One of the reasons why the logistics industry – and freight forwarding in particular – is so vulnerable to corruption is its close engagement with Customs officials. In the developing world government employees are often poorly paid, and there is an understanding that they will make their wages up from ‘facilitation’ payments made by forwarding and express companies to ensure fast clearance of goods. In many parts of the world, corruption is so deeply engrained within the system that it is simply seen as an operational cost to be absorbed within the cost of moving goods.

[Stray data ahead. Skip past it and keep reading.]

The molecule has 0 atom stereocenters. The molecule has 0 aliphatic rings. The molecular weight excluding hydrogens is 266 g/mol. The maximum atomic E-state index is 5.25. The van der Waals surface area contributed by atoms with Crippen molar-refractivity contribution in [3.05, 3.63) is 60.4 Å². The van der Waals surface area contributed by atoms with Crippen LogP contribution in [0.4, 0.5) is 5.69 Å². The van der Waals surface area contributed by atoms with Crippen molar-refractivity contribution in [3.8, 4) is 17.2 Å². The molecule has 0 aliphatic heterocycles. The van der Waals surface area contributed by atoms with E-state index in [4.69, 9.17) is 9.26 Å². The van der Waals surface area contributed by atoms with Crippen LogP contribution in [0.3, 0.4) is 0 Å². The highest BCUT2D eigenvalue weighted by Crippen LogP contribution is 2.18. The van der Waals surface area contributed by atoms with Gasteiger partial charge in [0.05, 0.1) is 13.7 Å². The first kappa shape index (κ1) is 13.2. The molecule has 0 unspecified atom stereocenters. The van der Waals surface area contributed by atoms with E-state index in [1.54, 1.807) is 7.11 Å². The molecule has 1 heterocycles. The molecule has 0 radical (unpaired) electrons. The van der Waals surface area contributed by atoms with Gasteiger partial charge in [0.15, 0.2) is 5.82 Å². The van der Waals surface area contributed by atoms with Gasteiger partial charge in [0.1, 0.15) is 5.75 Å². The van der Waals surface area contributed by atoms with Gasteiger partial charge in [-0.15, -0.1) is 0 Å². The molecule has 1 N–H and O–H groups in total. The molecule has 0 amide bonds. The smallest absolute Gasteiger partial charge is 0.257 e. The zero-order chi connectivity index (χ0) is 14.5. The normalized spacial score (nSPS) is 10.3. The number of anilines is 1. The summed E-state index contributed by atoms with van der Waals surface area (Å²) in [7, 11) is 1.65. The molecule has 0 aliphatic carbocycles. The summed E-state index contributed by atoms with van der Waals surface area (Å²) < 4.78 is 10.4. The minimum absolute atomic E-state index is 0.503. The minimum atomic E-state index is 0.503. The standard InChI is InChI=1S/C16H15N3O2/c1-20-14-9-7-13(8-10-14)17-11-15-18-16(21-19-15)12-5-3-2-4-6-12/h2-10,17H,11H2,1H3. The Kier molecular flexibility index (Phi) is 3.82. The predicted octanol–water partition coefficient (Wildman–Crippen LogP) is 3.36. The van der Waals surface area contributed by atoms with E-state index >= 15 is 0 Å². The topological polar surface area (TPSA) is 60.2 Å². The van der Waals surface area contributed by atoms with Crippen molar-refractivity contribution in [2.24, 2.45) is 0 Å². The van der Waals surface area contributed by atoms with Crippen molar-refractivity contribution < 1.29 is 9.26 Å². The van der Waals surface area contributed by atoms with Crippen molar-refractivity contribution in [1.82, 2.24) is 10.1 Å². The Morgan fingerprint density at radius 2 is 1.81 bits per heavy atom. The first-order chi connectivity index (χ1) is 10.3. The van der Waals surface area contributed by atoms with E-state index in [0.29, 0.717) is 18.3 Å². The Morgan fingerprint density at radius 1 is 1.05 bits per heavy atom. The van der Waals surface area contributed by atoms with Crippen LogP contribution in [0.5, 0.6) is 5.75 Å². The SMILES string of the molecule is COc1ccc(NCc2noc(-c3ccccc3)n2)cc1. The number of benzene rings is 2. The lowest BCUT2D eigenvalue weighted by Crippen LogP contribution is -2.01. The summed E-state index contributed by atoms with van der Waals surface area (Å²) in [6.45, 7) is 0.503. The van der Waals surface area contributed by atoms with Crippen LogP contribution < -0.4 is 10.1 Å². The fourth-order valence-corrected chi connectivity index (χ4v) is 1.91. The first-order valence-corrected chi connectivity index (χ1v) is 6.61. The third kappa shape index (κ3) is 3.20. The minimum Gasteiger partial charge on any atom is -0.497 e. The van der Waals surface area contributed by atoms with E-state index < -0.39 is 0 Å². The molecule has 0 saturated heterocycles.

In any case Customs corruption is very much a two-directional problem. Not only do Customs officers attempt to solicit bribes, but they are also the targets of bribes from organised crime attempting to smuggle goods across borders and in some cases private sector companies; the involvement of the latter organisations is by far the most frequent as companies attempt to expedite slow and bureaucratic processes.